How to Avoid a Workplace Tragedy
After an incident like the one last week in Illinois, where a former co-worker shot and killed four employees at a suburban Chicago engine plant, Cheryl Laudenbacher’s phone rings a bit more. On the other end of the line are representatives of local businesses asking Laudenbacher, a clinical educator at Moses Cone Hospital, if she can help them avoid a similar tragedy at their workplaces.
The answer, Laudenbacher says, is to create open lines of communication with all employees, to notice when an employee starts acting strangely and to address that behavior early.
Employees like William Baker, who killed four employees at an engine plant before shooting himself Feb. 5, and Michael McDermott, who shot seven co-workers in an attack at his Massachusetts computer company the day after Christmas, often show signs of distress, but managers and supervisors dismiss strange behaviors.
“Communication is a big problem for people,” said Laudenbacher, who trains hospital employees and employees of local businesses to deal with violent situations in the workplace. “We’re afraid that people are going to get angry, and that keeps people from intervening.”
With the national and state economies on the brink of recession and job layoffs forcing thousands of people into unemployment in North Carolina alone, employers must consider that their businesses will eventually begin to reflect society’s stress, Laudenbacher said.
“What we need to ask ourselves is, ‘Do we band together and help each other, or are we going to cut each other’s throats?’ “ she said. “How do companies really deal with people? The workplaces that do well are the places that look at the employee as a real person.”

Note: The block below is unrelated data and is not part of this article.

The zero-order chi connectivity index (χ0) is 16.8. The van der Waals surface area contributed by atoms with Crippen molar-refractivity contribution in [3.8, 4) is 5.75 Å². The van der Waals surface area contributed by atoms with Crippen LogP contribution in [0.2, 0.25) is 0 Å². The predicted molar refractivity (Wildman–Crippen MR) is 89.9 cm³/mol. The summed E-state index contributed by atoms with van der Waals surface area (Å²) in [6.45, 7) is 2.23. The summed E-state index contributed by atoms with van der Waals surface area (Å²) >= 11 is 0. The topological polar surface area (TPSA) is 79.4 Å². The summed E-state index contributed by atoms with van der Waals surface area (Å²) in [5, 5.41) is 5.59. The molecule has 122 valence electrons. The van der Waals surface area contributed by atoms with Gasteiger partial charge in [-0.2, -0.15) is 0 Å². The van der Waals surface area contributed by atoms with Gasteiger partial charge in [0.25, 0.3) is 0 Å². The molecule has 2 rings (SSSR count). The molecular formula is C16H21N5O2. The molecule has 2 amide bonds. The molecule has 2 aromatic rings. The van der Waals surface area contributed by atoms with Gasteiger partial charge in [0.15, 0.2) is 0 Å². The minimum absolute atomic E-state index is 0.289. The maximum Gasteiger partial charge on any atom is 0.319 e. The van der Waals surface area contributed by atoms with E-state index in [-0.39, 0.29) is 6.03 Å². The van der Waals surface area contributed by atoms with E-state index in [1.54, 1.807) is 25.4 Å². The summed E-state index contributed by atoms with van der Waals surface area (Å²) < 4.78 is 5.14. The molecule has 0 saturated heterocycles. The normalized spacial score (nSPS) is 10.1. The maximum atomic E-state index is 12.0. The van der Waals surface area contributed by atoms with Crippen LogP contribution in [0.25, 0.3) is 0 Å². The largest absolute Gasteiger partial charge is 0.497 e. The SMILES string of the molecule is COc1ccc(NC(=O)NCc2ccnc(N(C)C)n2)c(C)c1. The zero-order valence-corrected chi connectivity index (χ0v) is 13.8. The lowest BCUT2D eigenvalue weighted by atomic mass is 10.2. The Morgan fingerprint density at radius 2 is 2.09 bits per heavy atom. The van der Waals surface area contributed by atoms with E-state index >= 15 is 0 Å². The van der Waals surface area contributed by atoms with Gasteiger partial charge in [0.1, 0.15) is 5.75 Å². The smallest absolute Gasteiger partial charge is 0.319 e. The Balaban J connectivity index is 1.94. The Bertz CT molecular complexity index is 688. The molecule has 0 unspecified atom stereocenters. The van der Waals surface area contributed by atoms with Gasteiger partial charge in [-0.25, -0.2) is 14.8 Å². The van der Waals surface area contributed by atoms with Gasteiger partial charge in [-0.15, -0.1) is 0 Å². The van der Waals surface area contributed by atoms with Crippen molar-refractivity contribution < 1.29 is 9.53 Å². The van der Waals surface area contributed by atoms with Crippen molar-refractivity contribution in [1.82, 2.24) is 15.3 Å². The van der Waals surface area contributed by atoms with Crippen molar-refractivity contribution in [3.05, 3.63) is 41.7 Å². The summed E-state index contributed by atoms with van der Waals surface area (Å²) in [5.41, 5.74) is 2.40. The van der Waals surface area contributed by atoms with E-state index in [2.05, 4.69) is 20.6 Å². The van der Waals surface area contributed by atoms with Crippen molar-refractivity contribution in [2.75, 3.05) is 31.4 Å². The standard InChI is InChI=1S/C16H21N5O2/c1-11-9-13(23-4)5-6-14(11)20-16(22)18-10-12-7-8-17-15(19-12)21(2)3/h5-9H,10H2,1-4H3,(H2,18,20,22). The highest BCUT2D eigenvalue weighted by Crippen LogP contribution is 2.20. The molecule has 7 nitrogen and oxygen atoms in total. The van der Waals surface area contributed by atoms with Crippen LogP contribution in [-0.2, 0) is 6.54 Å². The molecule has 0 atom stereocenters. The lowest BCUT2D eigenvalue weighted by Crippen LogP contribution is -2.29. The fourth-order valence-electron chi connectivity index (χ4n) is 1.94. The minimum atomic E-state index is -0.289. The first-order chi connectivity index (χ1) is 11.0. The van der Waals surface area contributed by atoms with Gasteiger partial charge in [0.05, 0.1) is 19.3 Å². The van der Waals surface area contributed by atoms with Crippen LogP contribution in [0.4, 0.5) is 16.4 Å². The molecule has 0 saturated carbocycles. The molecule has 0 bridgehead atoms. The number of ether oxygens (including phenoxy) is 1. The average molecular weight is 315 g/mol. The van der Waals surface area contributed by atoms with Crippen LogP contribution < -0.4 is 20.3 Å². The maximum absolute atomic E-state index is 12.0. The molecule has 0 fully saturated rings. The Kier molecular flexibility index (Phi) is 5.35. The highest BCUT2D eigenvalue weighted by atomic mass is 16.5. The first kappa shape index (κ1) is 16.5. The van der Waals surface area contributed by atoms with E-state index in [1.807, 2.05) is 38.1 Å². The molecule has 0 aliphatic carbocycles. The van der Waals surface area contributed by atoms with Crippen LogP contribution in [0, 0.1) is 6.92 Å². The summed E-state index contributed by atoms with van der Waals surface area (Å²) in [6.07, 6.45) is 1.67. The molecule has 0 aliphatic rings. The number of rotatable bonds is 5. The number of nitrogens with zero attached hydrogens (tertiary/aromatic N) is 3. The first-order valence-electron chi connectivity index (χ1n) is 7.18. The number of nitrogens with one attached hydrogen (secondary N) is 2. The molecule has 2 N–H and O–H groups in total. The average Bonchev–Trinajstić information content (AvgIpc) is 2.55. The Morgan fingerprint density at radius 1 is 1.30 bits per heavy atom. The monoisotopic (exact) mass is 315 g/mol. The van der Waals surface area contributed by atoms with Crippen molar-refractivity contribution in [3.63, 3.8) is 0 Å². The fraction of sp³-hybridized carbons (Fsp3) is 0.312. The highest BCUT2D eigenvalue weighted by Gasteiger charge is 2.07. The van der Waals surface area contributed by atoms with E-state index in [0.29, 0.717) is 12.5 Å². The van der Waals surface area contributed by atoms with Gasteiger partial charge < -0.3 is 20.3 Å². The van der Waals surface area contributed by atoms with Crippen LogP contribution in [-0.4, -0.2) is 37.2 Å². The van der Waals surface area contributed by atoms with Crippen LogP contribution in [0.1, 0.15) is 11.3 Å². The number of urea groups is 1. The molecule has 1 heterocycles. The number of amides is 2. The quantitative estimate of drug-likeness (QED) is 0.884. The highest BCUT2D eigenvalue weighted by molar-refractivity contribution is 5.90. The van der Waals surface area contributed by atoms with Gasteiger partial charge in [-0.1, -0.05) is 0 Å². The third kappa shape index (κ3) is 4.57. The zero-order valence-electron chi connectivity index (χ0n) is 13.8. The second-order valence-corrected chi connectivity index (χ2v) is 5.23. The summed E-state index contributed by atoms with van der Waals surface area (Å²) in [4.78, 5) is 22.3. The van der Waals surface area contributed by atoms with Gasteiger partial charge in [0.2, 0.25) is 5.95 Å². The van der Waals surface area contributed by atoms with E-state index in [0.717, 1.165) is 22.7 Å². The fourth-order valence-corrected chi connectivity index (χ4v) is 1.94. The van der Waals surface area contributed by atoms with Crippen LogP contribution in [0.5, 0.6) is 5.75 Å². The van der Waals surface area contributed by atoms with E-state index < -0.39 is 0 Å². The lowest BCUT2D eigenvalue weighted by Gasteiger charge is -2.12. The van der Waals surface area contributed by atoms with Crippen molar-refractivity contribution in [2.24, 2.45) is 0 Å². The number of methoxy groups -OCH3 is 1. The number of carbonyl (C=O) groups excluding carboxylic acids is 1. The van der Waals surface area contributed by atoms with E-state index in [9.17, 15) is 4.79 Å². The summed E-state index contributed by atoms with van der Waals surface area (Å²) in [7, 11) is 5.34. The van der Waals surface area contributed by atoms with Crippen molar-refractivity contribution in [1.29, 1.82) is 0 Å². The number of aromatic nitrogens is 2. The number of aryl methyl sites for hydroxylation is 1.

North Carolina has not been spared the violence that recently shook Illinois and Massachusetts. On Oct. 7, 1999, Billy Jerome Elliot walked into Hancor Manufacturing Co. on U.S. 70 in Orange County and shot 36-year-old Darren Jerome Brantley twice with a sawed- off shotgun. In August, Elliot, 34, was sentenced to at least 23 years in prison after pleading guilty to second-degree murder.
In 1999, 31 North Carolinians were murdered on the job, according to the N.C.
Department of Labor. In 1998, the last year for which national statistics are available, 709 people were murdered at work across the country, according to the U.S. Department of Labor.
Violence in the workplace is often the result of anger in a worker’s personal life being acted on at work.
“When your employee drives to work every morning and turns off the car engine, they do not turn off their personal issues as well,” said Anthony Newkirk, program coordinator for the Workplace Solutions Employee Assistance Program at High Point Regional Health Systems. “These anger feelings show up in the workplace if they’re not dealt with.”
It isn’t a manager’s or supervisor’s job to diagnose and treat an employee whose behavior or work habits have changed, which may be the first sign of distress, Newkirk said. But employers should suggest to employees that they seek help before anger and resentment builds.
“When you notice a change in someone’s work performance, you need to address
that supportively,” Newkirk said. “When an employee acts out in a violent
way, from the outset, you need to document that and ask that employee, ‘What
can I do to assist you to help manage your anger better?’ “
Bill Brown, a spokesman for the U.S. Postal Service in Charlotte, said a few widely publicized incidents at post offices across the country forced the Postal Service to take a lead in considering violence prevention in the workplace.
Brown said the Postal Service held its first symposium on workplace violence in 1993.
“Since then, the Postal Service has really developed as a leader in workplace violence intervention,” he said.
The bottom line, Brown said, is people skills.
“Communication really is the key to everything,” he said. “You’ve got to talk to your employees. We encourage our managers to spend as much time as they can one-on-one with employees.”
Contact Aulica Rutland at 373-7059 or firstname.lastname@example.org